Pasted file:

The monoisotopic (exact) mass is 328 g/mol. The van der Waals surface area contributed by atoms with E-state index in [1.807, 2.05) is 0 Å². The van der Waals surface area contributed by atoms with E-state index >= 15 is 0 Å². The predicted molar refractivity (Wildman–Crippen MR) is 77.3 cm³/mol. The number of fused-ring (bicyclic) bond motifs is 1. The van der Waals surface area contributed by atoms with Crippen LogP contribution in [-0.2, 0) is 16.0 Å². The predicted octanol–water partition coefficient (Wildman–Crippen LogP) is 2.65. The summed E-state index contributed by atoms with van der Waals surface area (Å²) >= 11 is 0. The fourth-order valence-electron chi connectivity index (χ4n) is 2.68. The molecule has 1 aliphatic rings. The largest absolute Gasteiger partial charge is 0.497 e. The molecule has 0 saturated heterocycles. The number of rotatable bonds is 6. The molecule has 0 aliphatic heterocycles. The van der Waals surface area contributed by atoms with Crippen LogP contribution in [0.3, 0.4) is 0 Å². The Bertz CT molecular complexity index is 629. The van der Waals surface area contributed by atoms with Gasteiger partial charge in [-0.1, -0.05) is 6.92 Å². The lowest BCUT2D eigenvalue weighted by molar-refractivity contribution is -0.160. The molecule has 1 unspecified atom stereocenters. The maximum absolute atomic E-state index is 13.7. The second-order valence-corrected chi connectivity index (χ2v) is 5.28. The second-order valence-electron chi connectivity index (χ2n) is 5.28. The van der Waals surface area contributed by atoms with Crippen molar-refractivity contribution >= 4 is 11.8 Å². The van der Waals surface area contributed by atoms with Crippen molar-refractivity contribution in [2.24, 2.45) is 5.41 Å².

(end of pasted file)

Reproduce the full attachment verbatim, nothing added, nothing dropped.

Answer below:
The monoisotopic (exact) mass is 328 g/mol. The van der Waals surface area contributed by atoms with E-state index in [1.807, 2.05) is 0 Å². The van der Waals surface area contributed by atoms with E-state index >= 15 is 0 Å². The predicted molar refractivity (Wildman–Crippen MR) is 77.3 cm³/mol. The number of fused-ring (bicyclic) bond motifs is 1. The van der Waals surface area contributed by atoms with Crippen LogP contribution in [-0.2, 0) is 16.0 Å². The predicted octanol–water partition coefficient (Wildman–Crippen LogP) is 2.65. The summed E-state index contributed by atoms with van der Waals surface area (Å²) >= 11 is 0. The fourth-order valence-electron chi connectivity index (χ4n) is 2.68. The molecule has 1 aliphatic rings. The largest absolute Gasteiger partial charge is 0.497 e. The molecule has 0 saturated heterocycles. The number of rotatable bonds is 6. The molecule has 0 aliphatic heterocycles. The van der Waals surface area contributed by atoms with Crippen LogP contribution in [0.3, 0.4) is 0 Å². The Bertz CT molecular complexity index is 629. The van der Waals surface area contributed by atoms with Gasteiger partial charge in [-0.1, -0.05) is 6.92 Å². The lowest BCUT2D eigenvalue weighted by molar-refractivity contribution is -0.160. The molecule has 1 unspecified atom stereocenters. The maximum absolute atomic E-state index is 13.7. The second-order valence-corrected chi connectivity index (χ2v) is 5.28. The second-order valence-electron chi connectivity index (χ2n) is 5.28. The van der Waals surface area contributed by atoms with Crippen molar-refractivity contribution >= 4 is 11.8 Å². The van der Waals surface area contributed by atoms with Crippen molar-refractivity contribution in [2.24, 2.45) is 5.41 Å².